But hanging over all of this is the biggest issue with the “Veronica Mars” kickstarter: the shadow of corporate exploitation. While Thomas and Bell are coming from a place of genuine enthusiasm and love for the show, it’s the involvement of Warner Bros that strikes the sour note. While they are footing the bill for the logistical aspects, did they really not have $2 million bucks lying around to just produce the movie in the first place? Whether or not they put some of their own money into the production remains to seen, but essentially, they just got a bunch of regular moviegoers to a fully-fund a project. And oh yeah, all those people who donated to Kickstarter? They’ll have to buy a movie ticket to see it on top that that.

And we’re even more concerned about what this means going forward. As executives around town watch this unfold, its pretty easy to see how the gears in their head might start to turn. Why should Fox have to pay for an “Arrested Development” movie when they can let Mitch Hurwitz go begging from the show’s fervent fanbase? Why should AMC back a third season for “The Killing” — why not let the fans decide with their wallets? Why should NBC bother with “Community” if there are enough supporters willing to give up part of their paycheck? Who should really back a “Party Down” reunion?

It’s possible that “Veronica Mars” proves to be something of a blip. Whether it actually makes back its production and P&A budget remains a question mark, and if the movie is a disappointment, it will certainly become a cautionary tale, and make fans more reluctant to try a similar venture with another property down the road. But the times are clearly changing, as it seems creatives are finding innovative ways to sell directly to their fans. But has “Veronica Mars” changed the game in a way that benefits everybody? Or will we look back at it as the opening of a sort of Pandora’s Box? What are the ethics of studios taking money from the general public for something they’ll make money off of for years to come? Share your thoughts below.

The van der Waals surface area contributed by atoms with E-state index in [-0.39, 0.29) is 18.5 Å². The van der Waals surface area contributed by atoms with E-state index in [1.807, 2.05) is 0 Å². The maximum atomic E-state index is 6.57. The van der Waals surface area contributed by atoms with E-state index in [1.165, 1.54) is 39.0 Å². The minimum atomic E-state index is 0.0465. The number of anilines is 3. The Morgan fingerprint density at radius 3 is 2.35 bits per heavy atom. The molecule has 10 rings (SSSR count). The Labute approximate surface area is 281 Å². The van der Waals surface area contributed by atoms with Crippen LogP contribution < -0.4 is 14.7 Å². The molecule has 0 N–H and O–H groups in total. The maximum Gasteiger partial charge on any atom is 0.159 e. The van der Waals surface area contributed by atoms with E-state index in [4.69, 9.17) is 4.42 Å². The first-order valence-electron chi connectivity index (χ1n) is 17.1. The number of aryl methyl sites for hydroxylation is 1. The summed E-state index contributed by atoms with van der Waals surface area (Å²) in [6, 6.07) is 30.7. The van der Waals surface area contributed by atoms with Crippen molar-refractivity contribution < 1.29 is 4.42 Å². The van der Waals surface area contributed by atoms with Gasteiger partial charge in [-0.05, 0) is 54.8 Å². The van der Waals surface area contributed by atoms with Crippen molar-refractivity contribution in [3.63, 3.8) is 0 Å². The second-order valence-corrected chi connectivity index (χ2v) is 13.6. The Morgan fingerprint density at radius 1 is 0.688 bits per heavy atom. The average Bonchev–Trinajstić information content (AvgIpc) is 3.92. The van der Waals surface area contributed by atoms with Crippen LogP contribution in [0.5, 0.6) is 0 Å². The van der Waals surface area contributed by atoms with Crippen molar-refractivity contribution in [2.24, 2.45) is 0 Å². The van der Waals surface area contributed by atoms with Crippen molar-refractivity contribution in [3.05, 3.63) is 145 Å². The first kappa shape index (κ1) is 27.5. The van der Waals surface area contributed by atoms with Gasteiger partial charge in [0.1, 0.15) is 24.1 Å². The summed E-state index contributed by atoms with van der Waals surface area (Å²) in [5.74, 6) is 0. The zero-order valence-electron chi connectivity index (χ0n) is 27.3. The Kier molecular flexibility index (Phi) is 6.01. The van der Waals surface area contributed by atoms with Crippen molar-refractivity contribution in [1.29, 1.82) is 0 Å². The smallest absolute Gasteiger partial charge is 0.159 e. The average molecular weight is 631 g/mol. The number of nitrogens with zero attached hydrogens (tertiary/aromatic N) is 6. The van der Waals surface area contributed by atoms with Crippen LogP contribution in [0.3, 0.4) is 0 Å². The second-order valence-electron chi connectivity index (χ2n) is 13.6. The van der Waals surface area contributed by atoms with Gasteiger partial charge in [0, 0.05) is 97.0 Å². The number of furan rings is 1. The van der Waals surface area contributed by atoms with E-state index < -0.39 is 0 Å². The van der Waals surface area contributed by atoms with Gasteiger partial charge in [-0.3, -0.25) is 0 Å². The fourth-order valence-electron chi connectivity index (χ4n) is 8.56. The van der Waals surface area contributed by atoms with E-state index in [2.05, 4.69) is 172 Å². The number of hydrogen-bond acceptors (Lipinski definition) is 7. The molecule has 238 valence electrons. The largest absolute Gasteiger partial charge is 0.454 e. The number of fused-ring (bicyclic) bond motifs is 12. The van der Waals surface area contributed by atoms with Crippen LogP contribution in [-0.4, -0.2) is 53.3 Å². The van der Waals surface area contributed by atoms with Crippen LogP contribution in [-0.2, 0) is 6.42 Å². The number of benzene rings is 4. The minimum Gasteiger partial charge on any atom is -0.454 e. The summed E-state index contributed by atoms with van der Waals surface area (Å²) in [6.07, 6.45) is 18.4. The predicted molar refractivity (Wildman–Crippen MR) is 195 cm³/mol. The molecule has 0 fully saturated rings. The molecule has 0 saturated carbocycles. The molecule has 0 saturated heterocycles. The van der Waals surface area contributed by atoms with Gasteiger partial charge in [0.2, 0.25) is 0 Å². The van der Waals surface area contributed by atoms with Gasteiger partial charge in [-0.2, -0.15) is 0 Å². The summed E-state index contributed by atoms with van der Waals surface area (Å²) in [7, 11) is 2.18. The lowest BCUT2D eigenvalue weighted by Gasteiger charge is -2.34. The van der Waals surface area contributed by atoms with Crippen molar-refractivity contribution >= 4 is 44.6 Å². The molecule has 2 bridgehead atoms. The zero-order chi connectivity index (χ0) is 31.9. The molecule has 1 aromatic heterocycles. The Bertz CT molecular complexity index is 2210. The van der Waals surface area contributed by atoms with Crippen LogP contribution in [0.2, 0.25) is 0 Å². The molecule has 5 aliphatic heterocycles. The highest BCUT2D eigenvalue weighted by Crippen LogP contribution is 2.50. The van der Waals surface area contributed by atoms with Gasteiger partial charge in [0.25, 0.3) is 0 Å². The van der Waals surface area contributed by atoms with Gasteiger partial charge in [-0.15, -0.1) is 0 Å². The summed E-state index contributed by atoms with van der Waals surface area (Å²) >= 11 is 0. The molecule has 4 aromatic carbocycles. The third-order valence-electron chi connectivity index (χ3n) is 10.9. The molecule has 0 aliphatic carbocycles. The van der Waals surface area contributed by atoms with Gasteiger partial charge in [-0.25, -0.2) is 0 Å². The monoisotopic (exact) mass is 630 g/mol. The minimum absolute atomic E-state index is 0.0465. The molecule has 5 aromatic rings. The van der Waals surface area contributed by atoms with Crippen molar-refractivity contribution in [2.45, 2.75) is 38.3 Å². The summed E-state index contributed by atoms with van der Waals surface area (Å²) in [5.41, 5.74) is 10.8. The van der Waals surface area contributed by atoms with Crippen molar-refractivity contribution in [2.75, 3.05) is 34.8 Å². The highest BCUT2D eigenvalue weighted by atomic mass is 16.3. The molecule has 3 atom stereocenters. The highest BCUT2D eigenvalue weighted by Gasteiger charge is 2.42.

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I don't think they have much to worry about as far as disappointing the fans goes. If you shelled out lets's say $60 for the project, chances are you are a pretty big fan and you'll probably be ecstatic to see the characters you love on the big screen regardless if its not the greatest two hours of Veronica mars. Also you are part of the project now in a way and you want it to succeed. I can't remember the name they use in marketing but its basically the opposite of buyers remorse. Regardless of how good the product is, you look past the negatives and accent tr positives in your mind in order to justify the purchase. Like if you are an apple fan boy, chances are you are going buy and love the new apple product even if its not that much of an improvement on the last generation one. Of course if the film turns out to be complete garbage there is going to be an uproar but as long as its mediocre or better they are in the clear. Just look at the twilight movies. Those are terrible movies but the fans are so die hard it doesn't matter they'll see and love whatever is put out with the twilight name attached. Plus seeing as the reason this movie is being made is beause the creative team behind it is so passionate to make it, and it's not just some sequel churned out to milk profits, chances are that it's going to be pretty good or at least satisfy the fans.